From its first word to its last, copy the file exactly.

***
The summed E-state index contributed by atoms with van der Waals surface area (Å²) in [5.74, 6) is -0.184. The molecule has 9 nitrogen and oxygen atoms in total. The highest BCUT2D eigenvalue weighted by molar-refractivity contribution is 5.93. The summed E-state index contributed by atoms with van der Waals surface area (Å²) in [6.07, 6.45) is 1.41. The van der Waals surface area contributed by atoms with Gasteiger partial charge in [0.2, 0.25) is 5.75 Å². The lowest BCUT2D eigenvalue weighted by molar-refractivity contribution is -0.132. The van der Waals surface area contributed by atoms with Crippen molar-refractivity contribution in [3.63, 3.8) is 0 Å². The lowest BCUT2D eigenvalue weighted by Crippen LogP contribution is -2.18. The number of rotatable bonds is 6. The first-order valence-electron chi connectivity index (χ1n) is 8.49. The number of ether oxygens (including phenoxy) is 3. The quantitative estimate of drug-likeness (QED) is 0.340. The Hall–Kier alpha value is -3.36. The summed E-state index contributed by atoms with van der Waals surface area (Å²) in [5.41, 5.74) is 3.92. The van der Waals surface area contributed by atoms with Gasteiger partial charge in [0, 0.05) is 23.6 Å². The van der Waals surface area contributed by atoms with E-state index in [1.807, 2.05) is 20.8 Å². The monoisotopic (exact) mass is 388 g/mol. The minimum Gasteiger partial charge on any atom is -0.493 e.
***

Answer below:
The summed E-state index contributed by atoms with van der Waals surface area (Å²) in [5.74, 6) is -0.184. The molecule has 9 nitrogen and oxygen atoms in total. The highest BCUT2D eigenvalue weighted by molar-refractivity contribution is 5.93. The summed E-state index contributed by atoms with van der Waals surface area (Å²) in [6.07, 6.45) is 1.41. The van der Waals surface area contributed by atoms with Gasteiger partial charge in [0.2, 0.25) is 5.75 Å². The lowest BCUT2D eigenvalue weighted by molar-refractivity contribution is -0.132. The van der Waals surface area contributed by atoms with Crippen molar-refractivity contribution in [3.63, 3.8) is 0 Å². The lowest BCUT2D eigenvalue weighted by Crippen LogP contribution is -2.18. The number of rotatable bonds is 6. The first-order valence-electron chi connectivity index (χ1n) is 8.49. The number of ether oxygens (including phenoxy) is 3. The quantitative estimate of drug-likeness (QED) is 0.340. The Hall–Kier alpha value is -3.36. The summed E-state index contributed by atoms with van der Waals surface area (Å²) in [5.41, 5.74) is 3.92. The van der Waals surface area contributed by atoms with Gasteiger partial charge in [0, 0.05) is 23.6 Å². The van der Waals surface area contributed by atoms with E-state index in [1.807, 2.05) is 20.8 Å². The monoisotopic (exact) mass is 388 g/mol. The minimum Gasteiger partial charge on any atom is -0.493 e.